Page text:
Leslie felt that Disneyland was a little bit nicer than Universal Studios. “You never see behind the scenes,” she said. “They make you feel as if you’re in that magical land.”
As far as the weather, Leslie said, “If you’re a kid from Wyoming, then the weather is fine.” Her daughter Myra was in the water every day. Sometimes she got cold, but she could come right back up to the house and warm up.
To find a good deal, Ryan watched airline ticket prices and, of course, at the very end, after entering everyone’s information, when it was time to pay, the price had gone up by $200. Ryan took screenshots of the original offered price and spent an hour on the phone with customer service to get them to honor the original price.
The kids’ favorite part was the Wizarding World of Harry Potter and, according to Leslie, adults who love Harry Potter will have a great time, too. That wasn’t her favorite part, though. “I think I just want to get an Airbnb on the beach for a week next time,” she said.
Another multigenerational meet-up occurred recently in Florida. My mother, Susan Clinch Cannon, traveled to Florida to visit old friends who used to live in Dayton: Mischa and Georgia Hausserman. The Haussermans agonized over the decision to leave Wyoming, but Georgia’s highly successful career as a scuba instructor led them to Key Largo.
Susie certainly doesn’t mind having someone in Key Largo to visit. It also makes a great meeting point for her and her daughter, who lives in New York.
She used frequent flier miles for this trip, which resulted in a less than straightforward itinerary, but she had no problems along the way.
The Haussermans’ home is right on the water, and so far, has been steadfast during hurricane season. They have at least three stray cats who frequent their stoop for handouts.
In the week that she was there, Susie spent a lot of time on the water in a variety of boats. She paid to ride, along with other passengers, on an airboat. The highlight of that trip was the guide seemingly presciently locating a large turtle and lifting it out of the water to show it off to the tourists.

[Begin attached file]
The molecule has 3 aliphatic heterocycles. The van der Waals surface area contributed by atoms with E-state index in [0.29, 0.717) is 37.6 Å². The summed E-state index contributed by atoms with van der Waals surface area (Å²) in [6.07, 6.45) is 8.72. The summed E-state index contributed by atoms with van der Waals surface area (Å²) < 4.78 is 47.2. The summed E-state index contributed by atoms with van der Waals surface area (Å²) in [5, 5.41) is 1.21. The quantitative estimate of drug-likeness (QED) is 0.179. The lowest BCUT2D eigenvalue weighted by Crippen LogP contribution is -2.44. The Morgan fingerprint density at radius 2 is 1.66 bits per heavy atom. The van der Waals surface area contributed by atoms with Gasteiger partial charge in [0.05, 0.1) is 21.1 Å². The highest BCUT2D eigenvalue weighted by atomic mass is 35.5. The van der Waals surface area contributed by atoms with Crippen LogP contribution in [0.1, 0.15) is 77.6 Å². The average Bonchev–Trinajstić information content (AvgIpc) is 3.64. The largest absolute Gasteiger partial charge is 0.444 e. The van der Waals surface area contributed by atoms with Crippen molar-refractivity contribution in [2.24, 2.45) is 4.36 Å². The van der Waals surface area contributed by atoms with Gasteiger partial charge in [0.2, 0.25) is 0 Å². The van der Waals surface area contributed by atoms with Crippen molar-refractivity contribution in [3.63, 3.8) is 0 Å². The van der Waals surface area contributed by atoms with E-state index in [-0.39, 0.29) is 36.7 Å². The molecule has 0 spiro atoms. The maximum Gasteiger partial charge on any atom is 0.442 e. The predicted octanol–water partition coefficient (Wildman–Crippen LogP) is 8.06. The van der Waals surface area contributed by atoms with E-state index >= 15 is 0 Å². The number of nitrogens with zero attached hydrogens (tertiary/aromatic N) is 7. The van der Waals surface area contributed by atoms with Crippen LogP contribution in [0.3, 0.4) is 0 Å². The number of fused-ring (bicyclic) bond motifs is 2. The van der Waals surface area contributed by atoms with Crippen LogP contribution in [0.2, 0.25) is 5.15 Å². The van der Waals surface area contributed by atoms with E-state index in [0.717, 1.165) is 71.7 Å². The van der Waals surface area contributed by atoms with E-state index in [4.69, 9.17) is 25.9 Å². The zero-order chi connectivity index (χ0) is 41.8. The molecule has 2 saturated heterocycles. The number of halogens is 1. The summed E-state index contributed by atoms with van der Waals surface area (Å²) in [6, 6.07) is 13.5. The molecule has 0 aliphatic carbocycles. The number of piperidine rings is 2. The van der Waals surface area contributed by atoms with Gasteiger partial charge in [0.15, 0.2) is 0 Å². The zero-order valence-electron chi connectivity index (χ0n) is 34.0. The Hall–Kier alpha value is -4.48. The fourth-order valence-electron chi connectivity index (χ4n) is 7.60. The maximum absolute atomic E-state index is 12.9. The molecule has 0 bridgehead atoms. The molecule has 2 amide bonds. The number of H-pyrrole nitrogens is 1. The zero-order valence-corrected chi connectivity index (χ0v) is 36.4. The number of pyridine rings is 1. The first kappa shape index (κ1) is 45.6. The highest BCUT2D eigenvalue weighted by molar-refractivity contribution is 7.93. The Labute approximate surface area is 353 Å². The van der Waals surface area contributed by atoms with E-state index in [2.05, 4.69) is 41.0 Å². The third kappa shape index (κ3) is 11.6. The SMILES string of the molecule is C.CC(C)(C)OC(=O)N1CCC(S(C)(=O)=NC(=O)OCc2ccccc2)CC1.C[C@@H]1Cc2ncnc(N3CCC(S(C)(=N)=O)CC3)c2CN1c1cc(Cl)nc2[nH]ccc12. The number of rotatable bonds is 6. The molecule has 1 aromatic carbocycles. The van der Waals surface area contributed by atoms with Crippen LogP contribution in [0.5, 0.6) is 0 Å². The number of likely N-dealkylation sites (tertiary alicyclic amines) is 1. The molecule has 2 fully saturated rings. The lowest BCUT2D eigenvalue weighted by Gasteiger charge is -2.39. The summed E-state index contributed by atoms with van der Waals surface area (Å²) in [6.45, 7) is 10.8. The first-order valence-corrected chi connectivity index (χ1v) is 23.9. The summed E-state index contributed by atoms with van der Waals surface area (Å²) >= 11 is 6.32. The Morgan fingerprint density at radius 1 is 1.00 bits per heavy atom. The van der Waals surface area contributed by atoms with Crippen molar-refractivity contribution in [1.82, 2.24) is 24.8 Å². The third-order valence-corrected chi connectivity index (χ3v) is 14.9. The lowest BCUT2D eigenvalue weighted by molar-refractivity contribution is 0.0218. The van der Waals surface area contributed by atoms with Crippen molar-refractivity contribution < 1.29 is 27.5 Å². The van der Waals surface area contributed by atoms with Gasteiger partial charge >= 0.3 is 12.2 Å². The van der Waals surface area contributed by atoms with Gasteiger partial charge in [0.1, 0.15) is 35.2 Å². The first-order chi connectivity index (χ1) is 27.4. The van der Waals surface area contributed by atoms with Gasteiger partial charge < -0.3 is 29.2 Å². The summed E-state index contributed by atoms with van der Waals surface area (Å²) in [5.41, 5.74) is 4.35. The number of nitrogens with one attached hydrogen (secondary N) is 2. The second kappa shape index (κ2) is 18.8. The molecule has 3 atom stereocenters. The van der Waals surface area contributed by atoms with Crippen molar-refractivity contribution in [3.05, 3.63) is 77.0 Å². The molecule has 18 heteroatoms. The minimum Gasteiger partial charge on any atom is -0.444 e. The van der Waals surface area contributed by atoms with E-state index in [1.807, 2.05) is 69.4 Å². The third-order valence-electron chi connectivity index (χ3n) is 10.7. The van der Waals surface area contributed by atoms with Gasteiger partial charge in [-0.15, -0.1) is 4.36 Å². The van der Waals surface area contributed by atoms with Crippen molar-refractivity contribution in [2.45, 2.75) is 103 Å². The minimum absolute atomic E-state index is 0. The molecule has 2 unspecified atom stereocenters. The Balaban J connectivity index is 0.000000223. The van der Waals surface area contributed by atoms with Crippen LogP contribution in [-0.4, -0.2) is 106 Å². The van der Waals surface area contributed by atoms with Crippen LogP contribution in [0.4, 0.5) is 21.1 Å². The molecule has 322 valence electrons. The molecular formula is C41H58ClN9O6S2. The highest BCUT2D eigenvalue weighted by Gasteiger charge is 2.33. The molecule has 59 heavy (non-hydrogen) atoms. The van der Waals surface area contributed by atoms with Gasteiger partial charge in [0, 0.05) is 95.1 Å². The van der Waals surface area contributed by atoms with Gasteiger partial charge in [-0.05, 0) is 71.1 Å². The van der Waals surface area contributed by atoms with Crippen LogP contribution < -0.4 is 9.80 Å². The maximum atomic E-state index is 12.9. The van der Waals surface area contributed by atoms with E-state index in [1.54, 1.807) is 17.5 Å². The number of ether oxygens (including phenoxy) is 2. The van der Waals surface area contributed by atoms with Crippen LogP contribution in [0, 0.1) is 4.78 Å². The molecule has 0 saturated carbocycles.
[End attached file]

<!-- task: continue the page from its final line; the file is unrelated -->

Her favorite excursion was on Mischa’s personal boat along the Florida Keys. There was a little more room than on the tourist airboat and she could really feel the wind in her hair. Another highlight was visiting the supposed “southernmost point” in the U.S. at Key West. Susie admitted that the actual southernmost point was in Hawaii.
Another recent trend in travel has been termed “transformational travel.” As Matthew D. Upchurch, chairman and CEO of Virtuoso said, “We tend to talk about luxury travel, adventure, family… all these different travel niches. When it comes down to it though, it’s the transformative nature of travel that is the single biggest motivator. When you travel, it pushes you out of your comfort zone, and it fundamentally changes your perception of yourself, your place in the world, of others. It fosters greater understanding and awareness because travel is all about celebrating the differences and recognizing what makes us all similar.”